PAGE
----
Dream, installed in 2009, is a sculpture and a piece of public art by Jaume Plensa in Sutton, St Helens, Merseyside. Costing approximately £1.8m, it was funded through The Big Art Project in coordination with the Arts Council England, The Art Fund and Channel 4.
In 2008 St Helens took part in Channel 4's "The Big Art Project" along with several other sites. The project culminated in the unveiling of Dream, a 20 metre high sculpture located on the old Sutton Manor Colliery site.
St Helens retains strong cultural ties to the coal industry and has several monuments including the wrought iron gates of Sutton Manor Colliery, as well as the 1995 town centre installation by Thompson Dagnall known as "The Landings" (depicting individuals working a coal seam) and Arthur Fleischmann's Anderton Shearer monument (a piece of machinery first used at the Ravenhead Mine).
The council and local residents (including approximately 15 former miners from the colliery) were involved in the consultation and commission process through which Dream was selected. The plans involved a full landscaping of the surrounding area on land previously allowed to go wild after the closure of the pit.
Dream consists of an elongated white structure weighing 500 tonnes, which has been cast to resemble the head and neck of a young woman with her eyes closed in meditation. The structure is coated in sparkling white Spanish dolomite, as a contrast to the coal which used to be mined here.
Jaume Plensa himself stated "When I first came to the site I immediately thought something coming out of the earth was needed. I decided to do a head of a nine-year-old girl which is representing this idea of the future. It's unique."
The original design of the sculpture called for a skyward beam of light from the top of the head, and the sculpture's working title was Ex Terra Lucem ("From the ground, light"), a reference to St Helens' previous motto. Due to objections from the Highways Agency, the sculpture was not lit, but in 2010 a new planning application was submitted to St Helens Council for it to be floodlit.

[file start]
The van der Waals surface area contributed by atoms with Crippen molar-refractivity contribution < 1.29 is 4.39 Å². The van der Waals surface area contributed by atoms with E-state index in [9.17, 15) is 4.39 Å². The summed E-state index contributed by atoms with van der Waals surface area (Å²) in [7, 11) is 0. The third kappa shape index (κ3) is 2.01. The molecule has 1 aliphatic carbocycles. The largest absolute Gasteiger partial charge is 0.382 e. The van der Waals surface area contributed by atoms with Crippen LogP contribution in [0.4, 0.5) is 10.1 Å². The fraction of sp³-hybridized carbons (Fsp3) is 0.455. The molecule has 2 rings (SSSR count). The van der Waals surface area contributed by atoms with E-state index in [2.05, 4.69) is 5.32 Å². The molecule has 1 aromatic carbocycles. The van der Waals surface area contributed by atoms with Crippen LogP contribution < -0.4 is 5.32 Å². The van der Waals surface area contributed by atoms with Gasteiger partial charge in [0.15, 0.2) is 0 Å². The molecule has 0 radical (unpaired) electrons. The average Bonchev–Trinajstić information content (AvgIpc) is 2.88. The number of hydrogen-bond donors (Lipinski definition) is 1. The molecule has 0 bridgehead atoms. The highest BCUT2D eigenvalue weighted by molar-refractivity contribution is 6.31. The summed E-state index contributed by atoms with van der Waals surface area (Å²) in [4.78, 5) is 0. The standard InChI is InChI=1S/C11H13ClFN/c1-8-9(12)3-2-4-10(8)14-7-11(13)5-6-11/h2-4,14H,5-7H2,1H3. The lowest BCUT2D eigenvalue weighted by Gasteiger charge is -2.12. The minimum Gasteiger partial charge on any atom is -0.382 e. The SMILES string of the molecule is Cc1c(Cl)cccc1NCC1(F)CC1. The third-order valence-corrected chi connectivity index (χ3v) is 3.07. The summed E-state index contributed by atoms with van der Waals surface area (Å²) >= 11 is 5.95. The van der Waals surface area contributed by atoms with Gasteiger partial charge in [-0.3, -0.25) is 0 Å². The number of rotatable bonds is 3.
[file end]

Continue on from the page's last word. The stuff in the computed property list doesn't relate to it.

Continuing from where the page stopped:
The Dream sculpture is built out of moulded and cast unique concrete shapes, 90 pieces in all contributing to over 14 tiers (54 individual elements for the head, each weighing 9 tonnes (8.9 long tons; 9.9 short tons)). Dolomite was utilised as a concrete aggregate in order to provide the brilliant white finish. Additionally titanium dioxide was added to the mix in order to provide a self-cleaning mechanism. The construction required the construction of individual moulds for each piece and took a total of 60 days to cast.
The foundations of the sculpture extend 125 feet (38 m) into the ground with 8 piles driven in to secure it.
The sculpture is sited on an old spoil tip of Sutton Manor Colliery which closed in 1991 and it overlooks the M62 motorway.
I’ve borrowed all that from Wikipedia. The Dream sculpture was the focal point of this week’s mid-week stroll, kindly arranged by Keith on this occasion. I’d not been to the Dream before, and it was installed after my frequent trips to and from Liverpool via the M62 had come to an end.
Here’s today’s ‘selfie’.
After a bit of urban walking from our parking spot at the end of Norland’s Lane, a good path led to the track bed of the St Helens and Runcorn-Gap Railway that operated from 1833 to 1982.
A well used path then led to the summit of the knoll, actually an old spoil tip, on which the sculpture is situated. We lingered for some time as the sun dodged in and out of some black clouds.
Eventually a large group of walkers arrived to admire the sculpture, which is looking a little tired after nine years of strong westerly wind and rain. So we left, in what was the brightest weather of the morning.
The only flowers in evidence were the bright yellow of some gorse, but there were also lots of these teasel seed heads.
We continued along the pleasant route devised by Keith, pausing to admire a hunting kestrel and a majestic buzzard. Bird watchers would find plenty of interest hereabouts.
The walk ended a little beyond Pex Hill, a small nature reserve and magnet for dog walkers, which incorporates an old quarry that might provide the youth of Merseyside with their first experiences of rock climbing.
Here’s our route, from the good parking spot at the end of Norland’s Lane – 12 km with about 100 metres ascent. It took us 2.5 hours plus breaks.
Thanks to Keith for organising this, my first proper exercise since New Year’s Day, thanks to an annoying cold and subsequent chest infection.